Major mode for reading EPUBs in Emacs
Emacs Lisp
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nov.el Bump version Jun 17, 2018




nov.el provides a major mode for reading EPUB documents.


  • Basic navigation (jump to TOC, previous/next chapter)
  • Remembering and restoring the last read position
  • Jump to next chapter when scrolling beyond end
  • Renders EPUB2 (.ncx) and EPUB3 (<nav>) TOCs
  • Hyperlinks to internal and external targets
  • Supports textual and image documents
  • View source of document files
  • Metadata display
  • Image rescaling



Set up the MELPA or MELPA Stable repository if you haven't already and install with M-x package-install RET nov RET.


Make sure you have an unzip executable on PATH, otherwise the extraction of EPUB files will fail. If you for some reason have unzip in a non-standard location, customize nov-unzip-program to its path. You'll also need an Emacs compiled with libxml2 support, otherwise rendering will fail.

Put the following in your init file:

(add-to-list 'auto-mode-alist '("\\.epub\\'" . nov-mode))


While the defaults make for an acceptable reading experience, it can be improved with any of the following changes:

Default font

To change the default font, use M-x customize-face RET variable-pitch, pick a different family, save and apply. If you dislike globally customizing that face, add the following to your init file:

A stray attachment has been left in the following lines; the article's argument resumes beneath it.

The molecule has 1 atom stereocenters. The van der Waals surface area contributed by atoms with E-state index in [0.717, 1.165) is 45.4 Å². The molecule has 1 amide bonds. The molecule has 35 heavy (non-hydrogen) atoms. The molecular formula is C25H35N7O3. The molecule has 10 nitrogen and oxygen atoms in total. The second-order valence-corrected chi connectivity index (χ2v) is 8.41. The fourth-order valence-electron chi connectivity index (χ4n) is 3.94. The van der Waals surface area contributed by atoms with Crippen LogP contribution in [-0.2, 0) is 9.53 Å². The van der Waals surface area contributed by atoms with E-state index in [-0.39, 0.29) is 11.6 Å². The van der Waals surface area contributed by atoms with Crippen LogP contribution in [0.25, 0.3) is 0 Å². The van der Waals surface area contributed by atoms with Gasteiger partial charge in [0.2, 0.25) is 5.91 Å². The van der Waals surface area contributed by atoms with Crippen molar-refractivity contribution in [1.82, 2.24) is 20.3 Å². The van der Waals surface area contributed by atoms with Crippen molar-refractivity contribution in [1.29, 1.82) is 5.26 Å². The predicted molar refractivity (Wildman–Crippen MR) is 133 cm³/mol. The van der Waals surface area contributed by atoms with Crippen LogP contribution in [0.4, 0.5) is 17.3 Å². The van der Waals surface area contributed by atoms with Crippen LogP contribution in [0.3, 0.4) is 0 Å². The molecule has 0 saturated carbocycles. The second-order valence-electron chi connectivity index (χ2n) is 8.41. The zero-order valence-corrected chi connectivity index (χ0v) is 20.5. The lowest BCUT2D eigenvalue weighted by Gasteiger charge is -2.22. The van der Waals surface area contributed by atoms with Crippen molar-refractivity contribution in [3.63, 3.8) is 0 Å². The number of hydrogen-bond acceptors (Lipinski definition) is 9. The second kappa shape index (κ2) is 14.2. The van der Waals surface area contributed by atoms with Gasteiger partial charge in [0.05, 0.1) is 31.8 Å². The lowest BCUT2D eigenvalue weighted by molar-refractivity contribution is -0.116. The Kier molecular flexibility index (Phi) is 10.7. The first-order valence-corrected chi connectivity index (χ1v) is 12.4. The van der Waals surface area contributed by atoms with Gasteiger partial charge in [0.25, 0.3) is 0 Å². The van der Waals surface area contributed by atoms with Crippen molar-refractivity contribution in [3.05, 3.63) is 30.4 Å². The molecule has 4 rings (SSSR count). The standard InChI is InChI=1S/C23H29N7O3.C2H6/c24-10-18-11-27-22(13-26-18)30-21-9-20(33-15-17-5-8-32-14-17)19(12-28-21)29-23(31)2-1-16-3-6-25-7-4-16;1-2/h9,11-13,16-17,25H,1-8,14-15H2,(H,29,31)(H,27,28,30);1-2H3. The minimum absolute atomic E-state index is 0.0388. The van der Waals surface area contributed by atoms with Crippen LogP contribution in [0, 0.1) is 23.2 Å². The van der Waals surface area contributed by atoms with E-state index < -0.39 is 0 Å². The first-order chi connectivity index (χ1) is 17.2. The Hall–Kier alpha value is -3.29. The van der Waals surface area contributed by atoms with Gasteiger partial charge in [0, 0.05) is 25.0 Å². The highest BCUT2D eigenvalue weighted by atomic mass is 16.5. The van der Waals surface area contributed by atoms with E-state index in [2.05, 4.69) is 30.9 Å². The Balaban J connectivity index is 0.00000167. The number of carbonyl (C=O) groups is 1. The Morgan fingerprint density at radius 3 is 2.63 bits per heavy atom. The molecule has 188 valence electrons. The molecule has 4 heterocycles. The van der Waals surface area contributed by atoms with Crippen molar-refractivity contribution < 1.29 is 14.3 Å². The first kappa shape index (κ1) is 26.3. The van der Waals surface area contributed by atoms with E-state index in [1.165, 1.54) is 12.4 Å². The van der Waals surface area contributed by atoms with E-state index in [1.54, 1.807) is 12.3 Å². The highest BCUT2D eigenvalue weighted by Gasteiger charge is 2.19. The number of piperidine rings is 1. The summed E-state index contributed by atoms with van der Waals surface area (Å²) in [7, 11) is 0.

(defun my-nov-font-setup ()
  (face-remap-add-relative 'variable-pitch :family "Liberation Serif"
                                           :height 1.0))
(add-hook 'nov-mode-hook 'my-nov-font-setup)

To completely disable the variable pitch font, customize nov-variable-pitch to nil. Text will be displayed with the default face instead which should be using a monospace font.

Text width

By default text is filled by the window width. You can customize nov-text-width to a number of columns to change that:

(setq nov-text-width 80)

It's also possible to set it to a huge number to inhibit text filling, this can be used in combination with visual-line-mode and packages such as visual-fill-column to implement more flexible filling:

(setq nov-text-width most-positive-fixnum)
(setq visual-fill-column-center-text t)
(add-hook 'nov-mode-hook 'visual-line-mode)
(add-hook 'nov-mode-hook 'visual-fill-column-mode)


In case you're not happy with the rendering at all, you can either use nov-pre-html-render-hook and nov-post-html-render-hook to adjust the HTML before and after rendering or use your own rendering function by customizing nov-render-html-function to one that replaces HTML in a buffer with something nicer than the default output.

Here's an advanced example of text justification with the justify-kp package:

(require 'justify-kp)
(setq nov-text-width most-positive-fixnum)

(defun my-nov-window-configuration-change-hook ()
  (remove-hook 'window-configuration-change-hook

(defun my-nov-post-html-render-hook ()
  (if (get-buffer-window)
      (let ((max-width (pj-line-width))
          (goto-char (point-min))
          (while (not (eobp))
            (when (not (looking-at "^[[:space:]]*$"))
              (goto-char (line-end-position))
              (when (> (shr-pixel-column) max-width)
                (goto-char (line-beginning-position))
            (forward-line 1))))
    (add-hook 'window-configuration-change-hook
              nil t)))

(add-hook 'nov-post-html-render-hook 'my-nov-post-html-render-hook)

This customization yields the following look:


Open the EPUB file with C-x C-f ~/novels/novel.epub, scroll with SPC and switch chapters with n and p. More keybinds can be looked up with F1 m.




The first one I've heard of is epubmode.el which is, well, see for yourself. You might find ereader more useful, especially if you're after Org integration and annotation support.